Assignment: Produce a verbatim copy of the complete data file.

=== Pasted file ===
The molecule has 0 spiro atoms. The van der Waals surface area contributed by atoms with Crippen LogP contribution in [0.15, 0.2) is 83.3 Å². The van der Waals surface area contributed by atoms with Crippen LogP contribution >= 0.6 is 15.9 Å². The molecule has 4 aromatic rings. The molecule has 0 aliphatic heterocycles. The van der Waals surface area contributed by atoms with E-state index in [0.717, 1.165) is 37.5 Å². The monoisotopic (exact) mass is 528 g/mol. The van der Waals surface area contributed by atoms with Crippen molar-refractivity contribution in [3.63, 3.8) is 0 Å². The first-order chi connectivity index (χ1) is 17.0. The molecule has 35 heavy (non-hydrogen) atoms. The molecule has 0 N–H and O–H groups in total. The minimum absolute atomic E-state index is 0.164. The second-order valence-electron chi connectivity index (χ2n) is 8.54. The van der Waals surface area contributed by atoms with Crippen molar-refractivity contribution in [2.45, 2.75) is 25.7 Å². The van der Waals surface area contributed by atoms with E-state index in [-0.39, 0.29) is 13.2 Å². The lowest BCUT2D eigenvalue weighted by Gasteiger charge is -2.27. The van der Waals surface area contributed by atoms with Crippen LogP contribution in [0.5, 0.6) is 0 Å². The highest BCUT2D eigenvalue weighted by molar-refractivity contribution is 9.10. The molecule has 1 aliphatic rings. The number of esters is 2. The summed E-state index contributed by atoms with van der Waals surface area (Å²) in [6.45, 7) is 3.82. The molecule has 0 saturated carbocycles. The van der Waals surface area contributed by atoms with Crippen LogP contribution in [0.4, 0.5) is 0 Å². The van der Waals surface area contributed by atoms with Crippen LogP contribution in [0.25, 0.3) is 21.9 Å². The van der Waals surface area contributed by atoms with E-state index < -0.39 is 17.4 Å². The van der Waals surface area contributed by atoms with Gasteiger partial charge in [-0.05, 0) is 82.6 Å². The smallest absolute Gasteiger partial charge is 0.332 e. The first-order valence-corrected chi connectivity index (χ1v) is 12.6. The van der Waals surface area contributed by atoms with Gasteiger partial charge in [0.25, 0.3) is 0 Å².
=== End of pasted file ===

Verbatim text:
The molecule has 0 spiro atoms. The van der Waals surface area contributed by atoms with Crippen LogP contribution in [0.15, 0.2) is 83.3 Å². The van der Waals surface area contributed by atoms with Crippen LogP contribution >= 0.6 is 15.9 Å². The molecule has 4 aromatic rings. The molecule has 0 aliphatic heterocycles. The van der Waals surface area contributed by atoms with E-state index in [0.717, 1.165) is 37.5 Å². The monoisotopic (exact) mass is 528 g/mol. The van der Waals surface area contributed by atoms with Crippen molar-refractivity contribution in [3.63, 3.8) is 0 Å². The first-order chi connectivity index (χ1) is 17.0. The molecule has 35 heavy (non-hydrogen) atoms. The molecule has 0 N–H and O–H groups in total. The minimum absolute atomic E-state index is 0.164. The second-order valence-electron chi connectivity index (χ2n) is 8.54. The van der Waals surface area contributed by atoms with Crippen molar-refractivity contribution in [2.45, 2.75) is 25.7 Å². The van der Waals surface area contributed by atoms with E-state index in [-0.39, 0.29) is 13.2 Å². The lowest BCUT2D eigenvalue weighted by Gasteiger charge is -2.27. The van der Waals surface area contributed by atoms with Crippen LogP contribution in [0.5, 0.6) is 0 Å². The highest BCUT2D eigenvalue weighted by molar-refractivity contribution is 9.10. The molecule has 1 aliphatic rings. The number of esters is 2. The summed E-state index contributed by atoms with van der Waals surface area (Å²) in [6.45, 7) is 3.82. The molecule has 0 saturated carbocycles. The van der Waals surface area contributed by atoms with Crippen LogP contribution in [0.4, 0.5) is 0 Å². The van der Waals surface area contributed by atoms with Crippen LogP contribution in [0.25, 0.3) is 21.9 Å². The van der Waals surface area contributed by atoms with E-state index < -0.39 is 17.4 Å². The van der Waals surface area contributed by atoms with Gasteiger partial charge in [-0.05, 0) is 82.6 Å². The smallest absolute Gasteiger partial charge is 0.332 e. The first-order valence-corrected chi connectivity index (χ1v) is 12.6. The van der Waals surface area contributed by atoms with Gasteiger partial charge in [0.25, 0.3) is 0 Å².